I dedicate this post to my Uncle Abe, a man who has not been forgotten.  This is the blog post I wrote after his death.  Let's take some time to remember our loved ones today...and to consider what it really means to have true life. 

We miss you Abe.  I wish you could have gotten to meet my baby Ella.  She would have loved you, and you would have loved her.  Say hi to Jesus for us:)  ]

Philippians 1:21
For me, to live is Christ and to die is gain.  

This week I experienced this verse more powerfully than I have ever experienced it before.  This week, the reality of life and death were staring me in the face.  This week, I witnessed the brevity of life, powerless against the impending pledge of death.   You see, this week I said goodbye to a beloved man, as he passed from life into death. 

My Uncle Abe, or Hemo as we affectionately called him- unexpectedly passed away on October 14, 2009 at only 57 years old.  It was a sudden loss and it took us all by surprise.  We were left with feelings of sadness, confusion, regrets, and denial as we faced this hasty new reality.  The pangs of pain and sorrow were so real in those moments.  They still are.  But eventually, the loud noise of sorrow began to part for just a moment- and God began to whisper truth. 

As my husband John and I were traveling the 13 hour trek to the funeral this weekend, we happened to be listening to an old John Piper sermon.  The sermon was regarding the sanctity of life, and John Piper spoke truth that has not stopped ringing in my ears:

Eternal life is more important than temporal life.  But the effect of really believing that we have eternal life in Jesus Christ is that we spend ourselves in this life, not maximizing our comforts here, but showing His love here- especially for the weak and helpless.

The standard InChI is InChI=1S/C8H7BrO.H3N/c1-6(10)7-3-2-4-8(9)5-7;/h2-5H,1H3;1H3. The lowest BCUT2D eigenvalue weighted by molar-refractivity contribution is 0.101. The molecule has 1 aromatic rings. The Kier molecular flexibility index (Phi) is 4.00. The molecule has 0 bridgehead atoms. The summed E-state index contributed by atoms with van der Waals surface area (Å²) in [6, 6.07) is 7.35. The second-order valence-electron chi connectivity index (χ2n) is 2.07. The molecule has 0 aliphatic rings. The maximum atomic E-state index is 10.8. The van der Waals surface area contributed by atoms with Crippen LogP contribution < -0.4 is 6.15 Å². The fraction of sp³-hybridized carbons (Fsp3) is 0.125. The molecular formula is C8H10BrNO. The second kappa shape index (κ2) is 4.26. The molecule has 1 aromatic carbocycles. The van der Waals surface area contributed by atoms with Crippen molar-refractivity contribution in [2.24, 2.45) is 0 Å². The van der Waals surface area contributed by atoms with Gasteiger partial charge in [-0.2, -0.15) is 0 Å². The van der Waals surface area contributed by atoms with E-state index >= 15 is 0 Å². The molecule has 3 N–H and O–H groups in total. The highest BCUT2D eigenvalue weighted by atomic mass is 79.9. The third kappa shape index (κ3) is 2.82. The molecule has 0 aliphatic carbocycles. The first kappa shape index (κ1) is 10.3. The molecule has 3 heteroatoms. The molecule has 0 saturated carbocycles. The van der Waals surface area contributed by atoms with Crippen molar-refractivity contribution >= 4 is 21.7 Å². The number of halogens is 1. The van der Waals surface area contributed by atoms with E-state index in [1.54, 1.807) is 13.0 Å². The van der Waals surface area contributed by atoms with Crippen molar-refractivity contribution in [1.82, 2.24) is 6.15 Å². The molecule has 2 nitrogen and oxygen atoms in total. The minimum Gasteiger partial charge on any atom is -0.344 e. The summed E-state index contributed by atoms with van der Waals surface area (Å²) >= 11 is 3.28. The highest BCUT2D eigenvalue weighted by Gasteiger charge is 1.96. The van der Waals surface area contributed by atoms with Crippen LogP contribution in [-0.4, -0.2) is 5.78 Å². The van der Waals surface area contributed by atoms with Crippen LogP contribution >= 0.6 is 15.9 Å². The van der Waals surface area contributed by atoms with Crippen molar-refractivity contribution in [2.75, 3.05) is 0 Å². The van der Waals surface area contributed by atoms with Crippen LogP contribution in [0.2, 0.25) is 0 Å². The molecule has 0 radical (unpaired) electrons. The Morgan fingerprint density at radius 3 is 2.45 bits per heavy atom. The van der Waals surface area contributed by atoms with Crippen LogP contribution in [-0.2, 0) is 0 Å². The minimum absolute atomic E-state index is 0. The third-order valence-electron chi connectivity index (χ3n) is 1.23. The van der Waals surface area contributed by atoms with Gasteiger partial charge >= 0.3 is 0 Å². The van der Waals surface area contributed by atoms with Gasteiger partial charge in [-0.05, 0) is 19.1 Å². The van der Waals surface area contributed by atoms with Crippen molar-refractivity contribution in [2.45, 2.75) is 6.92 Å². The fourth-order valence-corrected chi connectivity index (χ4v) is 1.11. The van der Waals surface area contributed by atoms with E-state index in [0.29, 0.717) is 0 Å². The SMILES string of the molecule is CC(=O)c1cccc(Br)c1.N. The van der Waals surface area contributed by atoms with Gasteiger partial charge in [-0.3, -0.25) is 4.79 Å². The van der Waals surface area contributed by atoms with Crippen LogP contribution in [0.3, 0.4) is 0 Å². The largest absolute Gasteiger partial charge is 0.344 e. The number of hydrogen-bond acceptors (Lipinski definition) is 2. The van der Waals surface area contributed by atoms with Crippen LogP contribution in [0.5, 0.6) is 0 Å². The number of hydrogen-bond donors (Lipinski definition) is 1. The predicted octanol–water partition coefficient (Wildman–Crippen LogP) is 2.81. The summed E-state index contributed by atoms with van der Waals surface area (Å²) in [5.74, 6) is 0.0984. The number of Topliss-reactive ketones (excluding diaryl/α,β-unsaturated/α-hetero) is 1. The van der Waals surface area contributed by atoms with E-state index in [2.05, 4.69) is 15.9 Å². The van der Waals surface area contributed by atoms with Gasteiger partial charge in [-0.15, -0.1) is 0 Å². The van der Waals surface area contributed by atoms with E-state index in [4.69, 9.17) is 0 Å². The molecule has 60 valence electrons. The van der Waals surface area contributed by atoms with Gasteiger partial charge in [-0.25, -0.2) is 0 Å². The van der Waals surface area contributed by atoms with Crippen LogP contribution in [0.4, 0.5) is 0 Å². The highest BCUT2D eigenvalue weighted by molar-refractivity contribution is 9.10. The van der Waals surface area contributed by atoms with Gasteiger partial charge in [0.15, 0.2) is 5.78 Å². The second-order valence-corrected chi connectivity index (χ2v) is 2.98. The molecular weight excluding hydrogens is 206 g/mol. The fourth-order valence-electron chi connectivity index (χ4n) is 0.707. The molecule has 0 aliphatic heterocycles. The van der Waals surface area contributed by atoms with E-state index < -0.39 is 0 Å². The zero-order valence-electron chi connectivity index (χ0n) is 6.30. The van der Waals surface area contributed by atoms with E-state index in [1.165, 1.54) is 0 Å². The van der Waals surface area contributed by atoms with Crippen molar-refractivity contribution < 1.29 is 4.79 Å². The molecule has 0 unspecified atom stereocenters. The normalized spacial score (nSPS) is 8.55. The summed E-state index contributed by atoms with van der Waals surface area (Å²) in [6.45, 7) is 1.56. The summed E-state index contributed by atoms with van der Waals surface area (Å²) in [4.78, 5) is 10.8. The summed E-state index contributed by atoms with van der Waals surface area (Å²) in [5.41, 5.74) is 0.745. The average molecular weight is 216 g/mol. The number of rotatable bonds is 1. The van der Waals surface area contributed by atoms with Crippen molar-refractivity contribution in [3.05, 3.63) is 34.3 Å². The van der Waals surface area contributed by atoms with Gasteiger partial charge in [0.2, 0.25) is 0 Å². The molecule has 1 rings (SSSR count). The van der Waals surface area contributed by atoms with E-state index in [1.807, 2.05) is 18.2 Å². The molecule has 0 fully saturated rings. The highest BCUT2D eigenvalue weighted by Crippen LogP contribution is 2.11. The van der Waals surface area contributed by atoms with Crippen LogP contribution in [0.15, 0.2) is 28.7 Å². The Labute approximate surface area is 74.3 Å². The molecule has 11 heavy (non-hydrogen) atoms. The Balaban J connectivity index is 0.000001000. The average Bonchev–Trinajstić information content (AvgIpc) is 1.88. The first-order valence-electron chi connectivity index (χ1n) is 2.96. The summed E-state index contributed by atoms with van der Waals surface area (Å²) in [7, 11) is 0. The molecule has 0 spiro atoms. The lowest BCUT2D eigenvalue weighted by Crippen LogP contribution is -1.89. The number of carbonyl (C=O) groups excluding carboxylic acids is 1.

Piper went on to challenge Christians today, to truly live their lives for Christ- remembering that our eternal vacation awaits us in heaven.  For in that is true gain.  We forget that sometimes, don’t we?  We forget that this life is not meant for earthly gains, but rather, passionate, infatuated, obsessive service for the love of Christ.  We forget that this life isn’t meant to be lived as though it is the only, but rather, whole-hearted preparation for the next.  We tend to spend our lives investing in the here and now.  The salary, the house, the cars, the toys, the fun.  Our life begins to represent that we believe that “to live is self” rather than “to live is Christ”.  But, hear this, to live is Christ…. 

Do we really understand what that means?  Do we really understand what it means to live for Christ?  To live in Christ?  To live IS Christ?  What an important fact to face with the cloud of death still hanging over our heads.  As my late college chancellor used to always say: Only one life, will soon be passed.  Only what’s done for Christ will last. 

To live is Christ, to die is truly gain.  This is life.  True life.  What a sobering reminder.

Thursday, October 7, 2010

I want Every Detail:

Luke 12:7
Indeed, the very hairs of your head are all numbered.

On September 24th, 2010- I became a mother.  There is nothing more incredible than staring into the eyes of your child, marveling in the reality that they are a tiny piece of your very own flesh and blood.  Never in my life have I felt such love overflowing from within me. 

Instantly upon meeting her, I found myself longing to know everything about her.  I want to know all the details about her health, her height and weight, her reflexes.  I want to know what her personality will be like, what she's thinking, and who she will marry.  I want to know everything there is to know about her: my love for her compels me to know her deeply; to know her well.  

There is no detail too small to bring me joy.  Every little aspect of her fingers and toes, every wrinkle on her forehead, every unique facial expression and noise is precious to me.  I delight in knowing her.  I take pride in it.

I believe that in every stage of our life God ushers us into a deeper understanding of who He is and how He loves us.  This season of my life, as a parent, I feel that I have been ushered into a new phase of understanding God and His love for me. 

As I read through the bible, I cannot help but see all the places written in which God is reminding His children that He knows us...and He knows us well.  All our quirks and idiosyncrasies, all our talents, our thoughts, our hopes and our dreams.  Everything that makes us who we are...even the very hairs upon our head are known by Him.  He delights in knowing us. 

And just like every loving parent, hopes that one day, we too, will learn to delight in knowing Him.